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[PMID]:29324858
[Au] Autor:Deribe K; Beng AA; Cano J; Njouendo AJ; Fru-Cho J; Awah AR; Eyong ME; Chounna Ndongmo PW; Giorgi E; Pigott DM; Golding N; Pullan RL; Noor AM; Enquselassie F; Murray CJL; Brooker SJ; Hay SI; Enyong P; Newport MJ; Wanji S; Davey G
[Ad] Endereço:Wellcome Trust Brighton and Sussex Centre for Global Health Research, Brighton and Sussex Medical School, Brighton, United Kingdom.
[Ti] Título:Mapping the geographical distribution of podoconiosis in Cameroon using parasitological, serological, and clinical evidence to exclude other causes of lymphedema.
[So] Source:PLoS Negl Trop Dis;12(1):e0006126, 2018 01.
[Is] ISSN:1935-2735
[Cp] País de publicação:United States
[La] Idioma:eng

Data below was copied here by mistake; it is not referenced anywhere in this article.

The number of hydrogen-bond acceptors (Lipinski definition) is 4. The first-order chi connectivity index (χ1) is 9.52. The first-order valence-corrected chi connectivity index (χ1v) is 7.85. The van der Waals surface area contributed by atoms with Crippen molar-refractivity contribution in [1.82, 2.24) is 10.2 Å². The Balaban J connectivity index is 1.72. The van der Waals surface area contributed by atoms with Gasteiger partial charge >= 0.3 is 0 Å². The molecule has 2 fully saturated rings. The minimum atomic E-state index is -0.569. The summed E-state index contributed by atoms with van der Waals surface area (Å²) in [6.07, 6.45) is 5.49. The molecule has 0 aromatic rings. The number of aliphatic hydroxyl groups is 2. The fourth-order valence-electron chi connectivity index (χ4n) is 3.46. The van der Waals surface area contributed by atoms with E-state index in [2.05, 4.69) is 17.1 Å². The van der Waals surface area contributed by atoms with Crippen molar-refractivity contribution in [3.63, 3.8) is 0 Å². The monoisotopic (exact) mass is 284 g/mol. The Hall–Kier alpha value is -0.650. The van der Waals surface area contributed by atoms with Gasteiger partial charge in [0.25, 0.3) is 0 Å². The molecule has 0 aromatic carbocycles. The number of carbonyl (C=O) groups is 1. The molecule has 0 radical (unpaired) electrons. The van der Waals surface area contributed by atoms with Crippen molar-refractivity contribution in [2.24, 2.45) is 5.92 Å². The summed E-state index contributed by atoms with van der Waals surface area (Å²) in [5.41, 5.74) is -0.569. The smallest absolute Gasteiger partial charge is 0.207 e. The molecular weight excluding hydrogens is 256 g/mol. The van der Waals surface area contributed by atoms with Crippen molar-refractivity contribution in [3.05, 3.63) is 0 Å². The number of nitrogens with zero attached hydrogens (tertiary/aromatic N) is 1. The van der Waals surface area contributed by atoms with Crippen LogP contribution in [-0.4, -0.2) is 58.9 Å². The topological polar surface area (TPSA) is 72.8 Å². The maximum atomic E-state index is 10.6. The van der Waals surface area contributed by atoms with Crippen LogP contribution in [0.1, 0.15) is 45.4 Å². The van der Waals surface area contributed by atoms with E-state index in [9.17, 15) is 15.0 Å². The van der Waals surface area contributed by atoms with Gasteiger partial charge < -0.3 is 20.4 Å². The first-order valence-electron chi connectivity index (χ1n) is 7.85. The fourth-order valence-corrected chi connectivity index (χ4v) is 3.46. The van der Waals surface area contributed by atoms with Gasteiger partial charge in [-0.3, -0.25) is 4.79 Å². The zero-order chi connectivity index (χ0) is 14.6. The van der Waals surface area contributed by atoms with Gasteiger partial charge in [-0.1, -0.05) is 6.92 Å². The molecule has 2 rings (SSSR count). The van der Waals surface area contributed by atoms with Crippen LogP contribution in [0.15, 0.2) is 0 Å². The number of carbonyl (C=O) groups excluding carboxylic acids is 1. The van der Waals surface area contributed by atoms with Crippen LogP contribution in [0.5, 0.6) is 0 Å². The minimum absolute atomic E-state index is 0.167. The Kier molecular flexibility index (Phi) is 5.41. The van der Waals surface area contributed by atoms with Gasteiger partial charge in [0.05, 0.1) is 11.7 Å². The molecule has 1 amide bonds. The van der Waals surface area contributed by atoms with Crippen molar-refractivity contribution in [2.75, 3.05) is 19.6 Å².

[Ab] Resumo:BACKGROUND: Podoconiosis is a non-filarial elephantiasis, which causes massive swelling of the lower legs. It was identified as a neglected tropical disease by WHO in 2011. Understanding of the geographical distribution of the disease is incomplete. As part of a global mapping of podoconiosis, this study was conducted in Cameroon to map the distribution of the disease. This mapping work will help to generate data on the geographical distribution of podoconiosis in Cameroon and contribute to the global atlas of podoconiosis. METHODS: We used a multi-stage sampling design with stratification of the country by environmental risk of podoconiosis. We sampled 76 villages from 40 health districts from the ten Regions of Cameroon. All individuals of 15-years old or older in the village were surveyed house-to-house and screened for lymphedema. A clinical algorithm was used to reliably diagnose podoconiosis, excluding filarial-associated lymphedema. Individuals with lymphoedema were tested for circulating Wuchereria bancrofti antigen and specific IgG4 using the Alere Filariasis Test Strips (FTS) test and the Standard Diagnostics (SD) BIOLINE lymphatic filariasis IgG4 test (Wb123) respectively, in addition to thick blood films. Presence of DNA specific to W. bancrofti was checked on night blood using a qPCR technique. PRINCIPAL FINDINGS: Overall, 10,178 individuals from 4,603 households participated in the study. In total, 83 individuals with lymphedema were identified. Of the 83 individuals with lymphedema, two were found to be FTS positive and all were negative using the Wb123 test. No microfilaria of W. bancrofti were found in the night blood of any individual with clinical lymphedema. None were found to be positive for W. bancrofti using qPCR. Of the two FTS positive cases, one was positive for Mansonella perstans DNA, while the other harbored Loa loa microfilaria. Overall, 52 people with podoconiosis were identified after applying the clinical algorithm. The overall prevalence of podoconiosis was found to be 0.5% (95% [confidence interval] CI; 0.4-0.7). At least one case of podoconiosis was found in every region of Cameroon except the two surveyed villages in Adamawa. Of the 40 health districts surveyed, 17 districts had no cases of podoconiosis; in 15 districts, mean prevalence was between 0.2% and 1.0%; and in the remaining eight, mean prevalence was between 1.2% and 2.7%. CONCLUSIONS: Our investigation has demonstrated low prevalence but almost nationwide distribution of podoconiosis in Cameroon. Designing a podoconiosis control program is a vital next step. A health system response to the burden of podoconiosis is important, through case surveillance and morbidity management services.